After the teacher had placed his class of eighth grade students at their computers to work on their electronic reading program, a cluster of five sat inactive on stools at high slate lab tables to the side. I approached the group, introduced myself, and fell into conversation with a despondent girl named Alicia (not her real name).
“Why aren’t you reading at the computer?”
“I don’t feel like it today.”
“Do you like to read?”
“A little. Sometimes.”
“When you like to read, what makes you like it?”
“If the book has something that grabs me at the beginning.”
“Can you tell me about a book that grabbed you like that?”
“The Diary of Anne Frank.”
I said I thought that could be a tough book to read by yourself. She said she had read it in a literature circle the year before.“What was it about the book that drew you in?”
“The way she wrote about the Jews.”
“What do you mean?”
“I felt sorry for the way they were treated.”
This was an Hispanic youngster from one of the poorest neighborhoods in the country, in a school with few if any Jews among her fellow students. Where did this empathy come from? I asked why she thought the Jews were treated that way.
“That’s what I’m trying to figure out, why the Nazis hurt them.”
“Have you looked into this?”
“Yes. I rented movies about it. I saw The Boy in the Striped Pajamas. I made my mother watch it with me so she would learn something about history. I want to go to the Jewish Museum. I’m going to take her with me so she can learn some more. I want to buy some books on World War II.”
If it had been a seemly thing to do, I would have hauled her immediately to the library to check out the books she wanted. I happened to have with me copies of a poem called “Maps” by Wislawa Symborska. (It was “Poem in Your Pocket Day”.) I handed her one of the copies. “This is not an easy poem to read, but I bet you would like it, since you’re so interested in history. Have a look.”
Alicia read the poem top to bottom.
“What’s it mostly about?” I asked.
“How she likes maps.”
As I probed into her understanding, it turned out she wasn’t getting the meaning of the many images, so I helped her visualize them. Then I asked, “What lines in the poem tell you her feelings about maps?” Alicia smiled as she pointed to the lines “I like maps because they lie. / Because they give no access to the vicious truth.”
We discussed the poem a bit more, then I explained who Szymborska was, and rehearsed her in saying the name, so she could say it to others who might ask her for a poem from her pocket. Would she like to write a poem like Szymborska’s, where she could talk about her own views of history. She said she would. I pointed out that Szymborska used a sequence of images, and maybe that would be a good strategy.
“When you think of history, what do you see, Alicia?” She told me. I wrote down what she said, then typed it up later:
When I think of history…
I see black and white movies:
Bonnie and Clyde driving in their old-fashioned car.
They are laughing at the cops chasing them
as they escape with the money.
I see Hitler, bald with his moustache,
saluting people saying, “Heil Hitler”,
the gray uniforms with red swastikas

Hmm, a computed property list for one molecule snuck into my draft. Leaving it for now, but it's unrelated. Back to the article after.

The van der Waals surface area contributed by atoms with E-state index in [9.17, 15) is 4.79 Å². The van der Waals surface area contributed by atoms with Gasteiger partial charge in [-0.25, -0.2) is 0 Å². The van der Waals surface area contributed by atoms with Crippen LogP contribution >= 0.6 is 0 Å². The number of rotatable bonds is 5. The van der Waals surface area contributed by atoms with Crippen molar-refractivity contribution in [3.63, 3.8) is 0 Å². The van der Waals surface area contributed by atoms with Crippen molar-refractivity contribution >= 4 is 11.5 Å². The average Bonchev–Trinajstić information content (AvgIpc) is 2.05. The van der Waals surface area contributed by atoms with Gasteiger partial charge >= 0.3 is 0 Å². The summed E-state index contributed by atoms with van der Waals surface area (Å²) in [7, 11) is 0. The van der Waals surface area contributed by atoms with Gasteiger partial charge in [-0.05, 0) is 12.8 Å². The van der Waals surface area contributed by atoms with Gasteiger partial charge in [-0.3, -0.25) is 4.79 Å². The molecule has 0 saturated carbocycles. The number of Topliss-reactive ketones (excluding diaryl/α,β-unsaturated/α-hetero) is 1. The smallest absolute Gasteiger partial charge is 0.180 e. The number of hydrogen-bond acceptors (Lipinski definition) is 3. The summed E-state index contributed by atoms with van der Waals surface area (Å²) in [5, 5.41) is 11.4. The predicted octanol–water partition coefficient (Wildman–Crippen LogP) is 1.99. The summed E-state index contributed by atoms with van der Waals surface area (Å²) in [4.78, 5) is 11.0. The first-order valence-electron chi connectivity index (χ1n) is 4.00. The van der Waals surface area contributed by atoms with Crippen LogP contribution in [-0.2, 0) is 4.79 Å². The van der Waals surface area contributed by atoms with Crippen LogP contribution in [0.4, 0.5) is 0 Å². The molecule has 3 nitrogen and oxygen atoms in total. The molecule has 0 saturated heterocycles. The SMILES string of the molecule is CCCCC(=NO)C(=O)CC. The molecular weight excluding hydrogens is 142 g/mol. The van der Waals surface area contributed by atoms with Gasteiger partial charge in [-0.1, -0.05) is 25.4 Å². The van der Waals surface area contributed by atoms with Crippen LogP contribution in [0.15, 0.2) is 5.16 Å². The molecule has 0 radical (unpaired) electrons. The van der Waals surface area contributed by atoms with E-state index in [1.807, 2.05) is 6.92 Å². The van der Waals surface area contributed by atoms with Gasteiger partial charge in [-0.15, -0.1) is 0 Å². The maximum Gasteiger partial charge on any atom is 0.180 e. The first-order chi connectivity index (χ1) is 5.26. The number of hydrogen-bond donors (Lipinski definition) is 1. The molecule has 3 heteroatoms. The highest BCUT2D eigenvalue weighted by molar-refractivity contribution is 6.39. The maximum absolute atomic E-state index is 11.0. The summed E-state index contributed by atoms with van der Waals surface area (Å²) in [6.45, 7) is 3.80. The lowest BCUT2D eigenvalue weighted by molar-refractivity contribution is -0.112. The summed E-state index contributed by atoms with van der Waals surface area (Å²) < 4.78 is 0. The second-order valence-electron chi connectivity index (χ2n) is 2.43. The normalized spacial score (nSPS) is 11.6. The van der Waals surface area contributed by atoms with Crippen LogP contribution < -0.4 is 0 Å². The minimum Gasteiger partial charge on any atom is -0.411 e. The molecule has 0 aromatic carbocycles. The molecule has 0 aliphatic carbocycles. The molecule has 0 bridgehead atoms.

attached to their shoulders.
I see Abraham Lincoln trying to free the slaves.
He’s sitting in a red chair
on stage in an auditorium,
speaking to a crowd of politicians.
After the class was over, her teacher agreed that I could work on it with her some more next time I visited his class, which I did a few days later, but I didn’t see her. Afterwards, I told him I was disappointed Alicia had been absent. He said, “Oh, she was here. She was the one with her head on the desk, covered by her jacket.” I vowed to find her next time, and did. While the other students worked on a “Do Now” I was able to get a couple more stanzas out of her. They flowed easily:
I see Gandhi giving advice to the people
that he helped, making their lives
and their living environment better,
their houses and huts in India.
I see fighting, houses and cars blowing up
during World War One. People begging for help.
The men shooting at men, army tanks riding around,
the nurses helping injured children who got hurt.
In the meantime, I had alerted the librarian that I wanted to connect her with Alicia, and she was game, but it was a practical impossibility. There were no structures in place for visits to the library, or independent student research. I put it in the back of my head to see if I could instigate an I-Search unit, so that not only Alicia, but other students could research what they found personally interesting in the context of a solid curriculum.
I also showed Alicia’s poem to her 7th Grade teacher, who had set up the literature circle that supported Alicia’s understanding. The teacher complimented her in the hall one day, and Alicia smiled, proud to be recognized.
At this point I haven’t had a chance to confer with Alicia again. It’s been a couple of weeks. I want to have her continue her list poem, with new stems: “I think…I feel…I wonder….” And, because of the success I had using the poem with her, I have developed a structured “performance task” to support others in reading the poem and emulating the amazing Nobel Prize-winning Wislawa Szymborska, who in her life found a way to look hard at human suffering through the lens of art.
I have seen Alicia in the hallways, walking with a boy who has been held back from getting into high school, and who does no work in his 7th Grade ELA class. He is defiant and uncooperative. Two years behind…this doesn’t bode well for a shot at graduation.
I think: Alicia needs a chance, some structures that will help her show what she can really do. I feel: A sense of dread that her potential will be lost. I wonder: What the future holds for this intelligent, sensitive young lady.